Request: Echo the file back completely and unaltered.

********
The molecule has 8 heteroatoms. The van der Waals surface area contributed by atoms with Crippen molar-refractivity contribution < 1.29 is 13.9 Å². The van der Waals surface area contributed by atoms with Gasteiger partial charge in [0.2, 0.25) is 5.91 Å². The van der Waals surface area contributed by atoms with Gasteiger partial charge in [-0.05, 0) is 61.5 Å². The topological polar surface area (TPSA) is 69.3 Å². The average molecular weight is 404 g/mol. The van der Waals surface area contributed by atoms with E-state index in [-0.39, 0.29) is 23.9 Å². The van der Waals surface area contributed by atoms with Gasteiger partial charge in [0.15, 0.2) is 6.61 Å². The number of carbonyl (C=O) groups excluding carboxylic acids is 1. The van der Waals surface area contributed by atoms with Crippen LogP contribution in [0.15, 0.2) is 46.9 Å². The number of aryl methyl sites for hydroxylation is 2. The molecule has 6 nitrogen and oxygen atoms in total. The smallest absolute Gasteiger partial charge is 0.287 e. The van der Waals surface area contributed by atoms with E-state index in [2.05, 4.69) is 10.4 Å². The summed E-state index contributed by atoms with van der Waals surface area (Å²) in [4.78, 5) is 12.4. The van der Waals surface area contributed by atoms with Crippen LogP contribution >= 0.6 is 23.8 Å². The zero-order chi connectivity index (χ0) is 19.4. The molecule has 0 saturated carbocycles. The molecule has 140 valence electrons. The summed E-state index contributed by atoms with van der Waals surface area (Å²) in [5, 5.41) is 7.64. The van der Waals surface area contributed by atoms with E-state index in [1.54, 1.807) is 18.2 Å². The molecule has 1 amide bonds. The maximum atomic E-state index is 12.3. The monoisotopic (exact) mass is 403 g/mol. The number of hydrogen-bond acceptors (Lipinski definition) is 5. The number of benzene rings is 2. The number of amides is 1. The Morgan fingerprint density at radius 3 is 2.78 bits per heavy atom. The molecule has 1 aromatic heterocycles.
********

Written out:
The molecule has 8 heteroatoms. The van der Waals surface area contributed by atoms with Crippen molar-refractivity contribution < 1.29 is 13.9 Å². The van der Waals surface area contributed by atoms with Gasteiger partial charge in [0.2, 0.25) is 5.91 Å². The van der Waals surface area contributed by atoms with Gasteiger partial charge in [-0.05, 0) is 61.5 Å². The topological polar surface area (TPSA) is 69.3 Å². The average molecular weight is 404 g/mol. The van der Waals surface area contributed by atoms with E-state index in [-0.39, 0.29) is 23.9 Å². The van der Waals surface area contributed by atoms with Gasteiger partial charge in [0.15, 0.2) is 6.61 Å². The number of carbonyl (C=O) groups excluding carboxylic acids is 1. The van der Waals surface area contributed by atoms with Crippen LogP contribution in [0.15, 0.2) is 46.9 Å². The number of aryl methyl sites for hydroxylation is 2. The molecule has 6 nitrogen and oxygen atoms in total. The smallest absolute Gasteiger partial charge is 0.287 e. The van der Waals surface area contributed by atoms with E-state index in [2.05, 4.69) is 10.4 Å². The summed E-state index contributed by atoms with van der Waals surface area (Å²) in [4.78, 5) is 12.4. The van der Waals surface area contributed by atoms with Crippen LogP contribution >= 0.6 is 23.8 Å². The zero-order chi connectivity index (χ0) is 19.4. The molecule has 0 saturated carbocycles. The molecule has 140 valence electrons. The summed E-state index contributed by atoms with van der Waals surface area (Å²) in [5, 5.41) is 7.64. The van der Waals surface area contributed by atoms with E-state index in [1.54, 1.807) is 18.2 Å². The molecule has 1 amide bonds. The maximum atomic E-state index is 12.3. The monoisotopic (exact) mass is 403 g/mol. The number of hydrogen-bond acceptors (Lipinski definition) is 5. The number of benzene rings is 2. The number of amides is 1. The Morgan fingerprint density at radius 3 is 2.78 bits per heavy atom. The molecule has 1 aromatic heterocycles.